"I know, but you see, I just told her some really big news about my job, that we might have to move if I get my promotion. And she's really upse…

"I'm sorry to hear that, Marley," Harold interrupted, "but that's between you and her. Please, just keep me out of this." He clipped off two more unwanted branches on the rose bush.

"You never used to be this way, Harold," Marley said, tossing her long copper-brown hair over her left shoulder. "You used to love having Amy over. You even called her 'Ladybug.'"

"That was Billie's nickname for her," he grunted without so much as even glancing over at Marley.

"Well, I wish Billie were still around. At least she would have wanted to listen to me," Marley muttered. Then she turned around and started running down the driveway after Amy.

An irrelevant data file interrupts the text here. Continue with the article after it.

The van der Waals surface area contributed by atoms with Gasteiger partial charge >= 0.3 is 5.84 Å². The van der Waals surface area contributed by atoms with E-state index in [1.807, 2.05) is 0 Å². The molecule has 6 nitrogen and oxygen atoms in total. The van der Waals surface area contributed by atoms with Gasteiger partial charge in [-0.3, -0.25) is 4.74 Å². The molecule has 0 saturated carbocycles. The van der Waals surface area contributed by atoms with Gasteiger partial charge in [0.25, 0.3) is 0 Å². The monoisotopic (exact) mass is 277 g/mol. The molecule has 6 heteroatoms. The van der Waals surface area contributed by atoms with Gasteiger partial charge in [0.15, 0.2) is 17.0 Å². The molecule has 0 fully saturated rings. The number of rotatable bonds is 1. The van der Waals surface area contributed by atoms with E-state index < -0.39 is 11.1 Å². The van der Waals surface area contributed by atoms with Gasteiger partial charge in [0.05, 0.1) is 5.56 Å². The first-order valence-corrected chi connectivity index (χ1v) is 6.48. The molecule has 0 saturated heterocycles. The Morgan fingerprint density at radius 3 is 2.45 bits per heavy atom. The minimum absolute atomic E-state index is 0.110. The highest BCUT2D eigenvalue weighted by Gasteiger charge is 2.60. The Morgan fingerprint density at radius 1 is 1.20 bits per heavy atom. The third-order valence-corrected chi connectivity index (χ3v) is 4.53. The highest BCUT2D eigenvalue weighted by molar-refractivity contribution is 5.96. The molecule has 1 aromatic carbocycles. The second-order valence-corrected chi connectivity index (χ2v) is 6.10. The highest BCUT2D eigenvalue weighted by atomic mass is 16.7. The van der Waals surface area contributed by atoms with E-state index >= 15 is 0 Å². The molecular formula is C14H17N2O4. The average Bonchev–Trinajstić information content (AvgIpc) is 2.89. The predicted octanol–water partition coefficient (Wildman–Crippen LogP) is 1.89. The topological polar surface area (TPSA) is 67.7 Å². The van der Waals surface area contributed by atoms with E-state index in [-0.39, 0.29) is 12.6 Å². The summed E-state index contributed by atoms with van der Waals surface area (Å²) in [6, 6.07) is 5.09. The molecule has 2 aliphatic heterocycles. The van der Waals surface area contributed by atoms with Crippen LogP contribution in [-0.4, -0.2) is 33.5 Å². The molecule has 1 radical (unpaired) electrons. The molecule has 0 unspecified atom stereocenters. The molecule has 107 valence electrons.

"Yeah, well I wish Billie was still around, too!" Harold grouched, going back to his pruning. But in talking to Marley, he had inadvertently cut off more than he had wanted to. He growled, and furiously began attacking the rose bush with the garden shears until there was nothing left except for the small trunk. Why did she always have to talk to him?

When he was done destroying the plant he threw the shears across the yard where they landed near the fence. Harold let himself fall back onto the small patch of grass that he called his yard, and then he took out his handkerchief from his back pocket and wiped his face.

"Have I really become that self-absorbed, Billie?" he asked, looking up at the darkening blue sky.